What developers should know about security with Troy Hunt

In this episode, I talk to Troy Hunt, a leading security expert.

We also talk about:
  • how to prevent data breaches,
  • what software engineers have to know about the security and software vulnerabilities,
  • how to take your career in your own hands and
  • how he started to teach security to millions of developers worldwide.
Picture of Troy Hunt
About Troy Hunt
Troy Hunt, is a leading security expert. Troy is a successful Pluralsight author and runs security workshops all around the world. He also is person behind the popular web haveIbeenPwned, which allows everybody to check whether their data has been exposed in a data breach.
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Read the whole episode "What developers should know about security with Troy Hunt" (Transcript)

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Michaela: [00:00:02] Hello and welcome, to the Software Engineering Unlocked podcast. I'm your host, Dr. McKayla. And today I have the pleasure to talk to Troy Hunt. But before I introduce Troy, let me tell you a little bit about myself. For several years, I've been working with Microsoft to help engineering teams be more effective and efficient.

I worked on solutions to improve, build, test and culture tools and processes at Microsoft. In fact, I worked with all major product teams such as Office, Windows, Visual Studio to help them get better results. Since 2018, I work with engineering teams all over the world through workshops and consultancy.

In my code review workshops teams identify bottlenecks in the engineering processes and learn how to resolve them.

Everything I teach is based on proven best practices for code reviews that have to speed up code review turnaround times, but also increasing code review effectiveness. Given the recent events, all workshops are remote and are a great opportunity for team building and to strengthen the bond between colleagues. In our current stressful situation, such workshops can make a big difference and lighten up the mood.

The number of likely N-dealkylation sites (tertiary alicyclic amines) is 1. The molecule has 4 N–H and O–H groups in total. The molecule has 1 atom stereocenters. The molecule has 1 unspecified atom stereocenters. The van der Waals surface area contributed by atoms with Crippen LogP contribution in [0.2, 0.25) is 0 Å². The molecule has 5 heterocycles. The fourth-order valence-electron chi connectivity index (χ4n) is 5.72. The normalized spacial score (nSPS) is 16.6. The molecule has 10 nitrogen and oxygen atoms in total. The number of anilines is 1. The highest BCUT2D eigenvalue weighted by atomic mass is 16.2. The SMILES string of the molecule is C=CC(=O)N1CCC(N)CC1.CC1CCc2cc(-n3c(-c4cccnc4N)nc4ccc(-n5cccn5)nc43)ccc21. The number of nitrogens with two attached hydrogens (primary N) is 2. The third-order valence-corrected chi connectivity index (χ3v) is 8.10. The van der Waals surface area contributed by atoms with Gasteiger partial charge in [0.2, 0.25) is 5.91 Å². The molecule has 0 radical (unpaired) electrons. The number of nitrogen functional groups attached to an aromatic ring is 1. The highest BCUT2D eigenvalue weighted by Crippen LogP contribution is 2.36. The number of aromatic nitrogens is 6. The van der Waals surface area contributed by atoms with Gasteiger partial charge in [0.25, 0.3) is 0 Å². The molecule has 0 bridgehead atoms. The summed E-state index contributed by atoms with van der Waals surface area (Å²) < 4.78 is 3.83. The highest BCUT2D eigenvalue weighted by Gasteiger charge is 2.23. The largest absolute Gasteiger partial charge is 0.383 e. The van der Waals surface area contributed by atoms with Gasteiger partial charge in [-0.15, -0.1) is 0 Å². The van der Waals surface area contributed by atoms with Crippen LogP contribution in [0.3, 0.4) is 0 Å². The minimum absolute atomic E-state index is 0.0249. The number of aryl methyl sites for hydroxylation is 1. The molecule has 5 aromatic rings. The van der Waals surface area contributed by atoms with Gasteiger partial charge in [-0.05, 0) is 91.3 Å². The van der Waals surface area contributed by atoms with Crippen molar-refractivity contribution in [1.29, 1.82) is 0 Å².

If you want to learn more, have a look at my website at michaelagreiler.com/workshops or write me an email at michaela@michaelagreiler.com so and now onto Troy. Well Troy Hunt is a leading security expert. Through his online security workshops and his various online courses at Pluralsight, he has helped already hundreds of thousands of engineers understand the ins and outs of security.

He also developed the popular website, haveibeenpwned.com where you can easily check if your data has been exposed to a data breach in the last years. Well, I could go on and on, but just let me say that I'm super excited to have Troy here with me. Thank you, Troy, for being on my show.

Troy: [00:01:46] Hey, thank you for having me here.

Michaela: [00:01:48] Troy, there are two very distinct topics that I want to talk with you about today. One is how you managed to become the leading voice in the security space and touch so many lives of so many people. And the other topic is: what do you think that, you know, what knowledge do software engineers actually need to posess about security?

What do they need to know about data breaches and attacks to the software system? So maybe I want to start with the data breaches. And there's, it's almost like every week there's a new data breach where millions of records of personal data are leaked. And on one hand that's super scary. But on the other hand, I also think because it happens so often.

People feel, I feel that people are getting a little bit blunt or debted by it. Maybe it's just me. It's almost like, well, it happened now for the fourth time in a row in a year, and nothing actually happened to me, for example. Right. So probably it's not that bad. What do you think about that?

Troy: [00:02:47] Oh man, I wish it was only every week.

It is many times per day. At the moment. I just receive so much data that people are sending to me and it's just simply more than I can process. It's just untold numbers of individual breaches and of course a huge number of records in age. And then part of the problem too is that we only know what we know.

It's like that old quote about unknown unknowns in other, like there's so many more incidents out there that we've just simply never heard of, but, but have happened and are yet to surface and, and you're quite right that there is a degree of, of what I've often heard referred to as data breach fatigue.

So people just getting so used to seeing data breaches all over the place that they tend to sort of tune out. And, and what I, I sense has really happened over the last few years is we've sort of transitioned from people judging an organization harshly because they've had a data breach and now judging them more on how they handle the breach instead.